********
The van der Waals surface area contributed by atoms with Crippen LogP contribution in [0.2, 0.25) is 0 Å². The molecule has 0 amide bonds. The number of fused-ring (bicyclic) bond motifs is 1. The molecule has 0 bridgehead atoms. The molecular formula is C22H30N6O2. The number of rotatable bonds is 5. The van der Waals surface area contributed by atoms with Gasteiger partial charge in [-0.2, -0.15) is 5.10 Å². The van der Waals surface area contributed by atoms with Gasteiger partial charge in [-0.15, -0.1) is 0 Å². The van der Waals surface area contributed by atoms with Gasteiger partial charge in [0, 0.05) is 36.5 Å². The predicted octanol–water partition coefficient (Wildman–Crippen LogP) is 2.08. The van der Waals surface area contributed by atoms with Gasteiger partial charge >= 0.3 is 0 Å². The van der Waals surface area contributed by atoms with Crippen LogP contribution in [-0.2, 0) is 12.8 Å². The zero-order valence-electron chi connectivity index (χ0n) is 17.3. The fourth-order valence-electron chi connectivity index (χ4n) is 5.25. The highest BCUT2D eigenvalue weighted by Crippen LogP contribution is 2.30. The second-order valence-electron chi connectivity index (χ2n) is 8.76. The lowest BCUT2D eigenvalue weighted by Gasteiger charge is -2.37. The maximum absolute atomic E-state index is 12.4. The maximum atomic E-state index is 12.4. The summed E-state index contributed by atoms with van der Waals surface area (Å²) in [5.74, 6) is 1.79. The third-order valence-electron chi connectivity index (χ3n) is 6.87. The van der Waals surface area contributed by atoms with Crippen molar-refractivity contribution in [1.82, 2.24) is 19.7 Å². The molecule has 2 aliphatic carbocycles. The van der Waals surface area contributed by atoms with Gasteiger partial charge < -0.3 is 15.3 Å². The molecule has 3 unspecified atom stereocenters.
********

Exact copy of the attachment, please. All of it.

The van der Waals surface area contributed by atoms with Crippen LogP contribution in [0.2, 0.25) is 0 Å². The molecule has 0 amide bonds. The number of fused-ring (bicyclic) bond motifs is 1. The molecule has 0 bridgehead atoms. The molecular formula is C22H30N6O2. The number of rotatable bonds is 5. The van der Waals surface area contributed by atoms with Gasteiger partial charge in [-0.2, -0.15) is 5.10 Å². The van der Waals surface area contributed by atoms with Gasteiger partial charge in [-0.15, -0.1) is 0 Å². The van der Waals surface area contributed by atoms with Gasteiger partial charge in [0, 0.05) is 36.5 Å². The predicted octanol–water partition coefficient (Wildman–Crippen LogP) is 2.08. The van der Waals surface area contributed by atoms with Gasteiger partial charge >= 0.3 is 0 Å². The van der Waals surface area contributed by atoms with Crippen LogP contribution in [-0.2, 0) is 12.8 Å². The zero-order valence-electron chi connectivity index (χ0n) is 17.3. The fourth-order valence-electron chi connectivity index (χ4n) is 5.25. The highest BCUT2D eigenvalue weighted by Crippen LogP contribution is 2.30. The second-order valence-electron chi connectivity index (χ2n) is 8.76. The lowest BCUT2D eigenvalue weighted by Gasteiger charge is -2.37. The maximum absolute atomic E-state index is 12.4. The maximum atomic E-state index is 12.4. The summed E-state index contributed by atoms with van der Waals surface area (Å²) in [5.74, 6) is 1.79. The third-order valence-electron chi connectivity index (χ3n) is 6.87. The van der Waals surface area contributed by atoms with Crippen molar-refractivity contribution in [1.82, 2.24) is 19.7 Å². The molecule has 2 aliphatic carbocycles. The van der Waals surface area contributed by atoms with Gasteiger partial charge < -0.3 is 15.3 Å². The molecule has 3 unspecified atom stereocenters.